Tags: Art, Ideas, 05.31.21

Mexico Forcibly Halts Illegal Construction Next To Teotihuacán

“[Authorities] sent in 250 National Guard troops and 60 police officers Monday to seize land next to the pre-Hispanic ruins of Teotihuacán where authorities have said bulldozers were destroying outlying parts of the archaeological site. … Officials reported last week that they had been trying since March to halt the private construction project, but work continued on what local media says were plans to build some sort of amusement park.” – AP
Tags: Art, Mexico, Visual, National Guard, Teotihuacan, 05.31.21

Allegations Of Sexual Misconduct, And Even Assault, Rock English Drama Schools

“Former pupils have raised allegations including how tutors have ‘grabbed’ female students’ breasts, made sexual comments about their bodies and pressurised them to remove clothes during rehearsals or performances. … [At one of the schools,] a female student complained that a visiting teacher had sexually assaulted her at home.” – The Telegraph (UK)
Tags: Art, Theatre, 05.31.21

The 106-Year-Old Dancer Who Hates The Word Old

Eileen Kramer still dances every day. And she also “writes a story a day from her Sydney aged-care facility, publishes books and has entered Australia’s most prestigious painting competition. After decades living abroad, Ms Kramer returned to her home city of Sydney aged 99. Since then, she’s collaborated with artists to create several videos that showcase her primary talent and lifelong passion: dancing.” – BBC
Tags: Art, Australia, Dance, Sydney, Kramer, Eileen Kramer, 05.31.21

The Prado Is Taking Its Art To The Streets

In replica form, that is. “Exact replicas of masterpieces from the Prado museum, including paintings by Goya, El Greco, and Fra Angelico, have been installed behind tree branches, inside airport security stations, on the sides of buildings, and along wrought-iron fences.” – Artnet
Tags: Art, Prado, Visual, 05.31.21, Goya El Greco

The Science Of Pleasure

It goes way – way – beyond dopamine. “You could say that dopamine is to happiness what petrol is to a car; it’s an integral part of making it work, but if you were to literally fill your car with petrol, to the point where it’s leaking out the windows, that wouldn’t help anyone.” – Psyche
Tags: Art, Ideas, 05.31.21

Mary Beard: Ancient Rome Never Disappoints

The Cambridge classics professor (and Twitter, TV, and book star) says that our desire to compare the U.S. to ancient Rome is normal – but not sensible. “Rome, in a way, doesn’t matter at all. It’s a very long time ago; no one’s going to get hurt by them. … Rome helps us stand outside ourselves. For me, Rome was a brutal and exploitative empire. But the idea of looking at a big, nasty imperial community who saw their origin in migration, in asylum, and that always traded on the incorporation of...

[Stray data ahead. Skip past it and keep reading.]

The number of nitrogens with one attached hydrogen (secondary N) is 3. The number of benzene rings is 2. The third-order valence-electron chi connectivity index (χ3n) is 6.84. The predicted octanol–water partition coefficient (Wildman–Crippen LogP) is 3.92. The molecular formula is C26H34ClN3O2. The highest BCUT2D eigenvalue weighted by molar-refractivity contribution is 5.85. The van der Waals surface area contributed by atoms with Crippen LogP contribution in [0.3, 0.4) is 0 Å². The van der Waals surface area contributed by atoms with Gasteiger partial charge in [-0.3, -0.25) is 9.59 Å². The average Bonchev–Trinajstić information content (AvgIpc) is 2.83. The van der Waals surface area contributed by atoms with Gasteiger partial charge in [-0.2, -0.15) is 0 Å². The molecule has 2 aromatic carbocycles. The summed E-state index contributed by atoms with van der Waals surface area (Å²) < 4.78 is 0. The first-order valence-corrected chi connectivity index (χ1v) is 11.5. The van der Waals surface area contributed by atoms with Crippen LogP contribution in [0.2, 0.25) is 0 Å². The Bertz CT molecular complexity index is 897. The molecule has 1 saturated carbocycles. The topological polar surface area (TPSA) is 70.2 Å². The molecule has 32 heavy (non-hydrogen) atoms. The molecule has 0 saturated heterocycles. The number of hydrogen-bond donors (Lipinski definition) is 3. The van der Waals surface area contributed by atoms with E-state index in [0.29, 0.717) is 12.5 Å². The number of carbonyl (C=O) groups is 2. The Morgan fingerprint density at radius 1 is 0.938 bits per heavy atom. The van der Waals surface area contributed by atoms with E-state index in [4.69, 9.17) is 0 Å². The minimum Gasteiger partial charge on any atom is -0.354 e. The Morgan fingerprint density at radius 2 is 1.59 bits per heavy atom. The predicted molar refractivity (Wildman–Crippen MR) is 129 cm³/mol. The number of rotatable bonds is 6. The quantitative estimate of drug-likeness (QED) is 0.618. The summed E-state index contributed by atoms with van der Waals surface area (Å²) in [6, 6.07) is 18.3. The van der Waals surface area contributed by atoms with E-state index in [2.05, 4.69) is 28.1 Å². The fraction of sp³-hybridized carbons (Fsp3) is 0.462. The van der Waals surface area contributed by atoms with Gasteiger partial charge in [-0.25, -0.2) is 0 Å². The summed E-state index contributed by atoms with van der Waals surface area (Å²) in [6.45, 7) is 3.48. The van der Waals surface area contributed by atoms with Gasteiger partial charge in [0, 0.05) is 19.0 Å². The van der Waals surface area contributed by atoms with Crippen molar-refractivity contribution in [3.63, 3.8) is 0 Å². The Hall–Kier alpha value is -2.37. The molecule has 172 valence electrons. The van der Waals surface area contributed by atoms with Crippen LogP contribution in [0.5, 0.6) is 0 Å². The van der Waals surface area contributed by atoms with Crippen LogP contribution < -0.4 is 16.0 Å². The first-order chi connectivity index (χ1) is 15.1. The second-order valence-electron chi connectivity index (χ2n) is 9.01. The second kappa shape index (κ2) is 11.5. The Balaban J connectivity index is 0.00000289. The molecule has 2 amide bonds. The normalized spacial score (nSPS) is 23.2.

Tags: Art, Rome, Cambridge, Mary Beard, Issues, Twitter TV, 05.31.21

Oh, Great — Now Going Back To Movie Theaters Will Become Part Of The Culture Wars

Owen Gleiberman: “To go or not to go? To believe in the primacy of the communal, cathartic big-screen experience or to see it as a stodgy, unhip relic? No one thought this way about the movie theater versus VHS or DVD; the industry wasted no time transforming those technologies into ancillary markets that helped keep movies afloat. But streaming has changed the chemistry. The two radically different ways of experiencing filmed dramatic entertainment (theater vs. home) will now be competing as n...
Tags: Art, Media, Audience, Owen Gleiberman, 05.31.21

There Is No Such Thing As Renaissance Philosophy

The facts just don’t bear it out. “It’s questionable that there ever really was a ‘movement’ other than in the mind of 19th- and early 20th-century historians.” Perhaps one conclusion is that classifications like “the Renaissance” are not great mechanisms for understanding the world of ideas, or the historical world either. – Aeon
Tags: Art, Ideas, 05.31.21

Raimund Hoghe, Who Created Dances For His Own Nonnormative Body, Dead At 72

Five feet tall and born with a curved spine, he was a young journalist interviewing Pina Bausch when she asked him to work with her; after a decade, he began making pieces of his own. His solo work, whether for himself or colleagues, tended toward the political; his dances for larger ensembles mixed contemporary ballet with butoh and set it to the likes of Liza Minnelli and Maria Callas. – The New York Times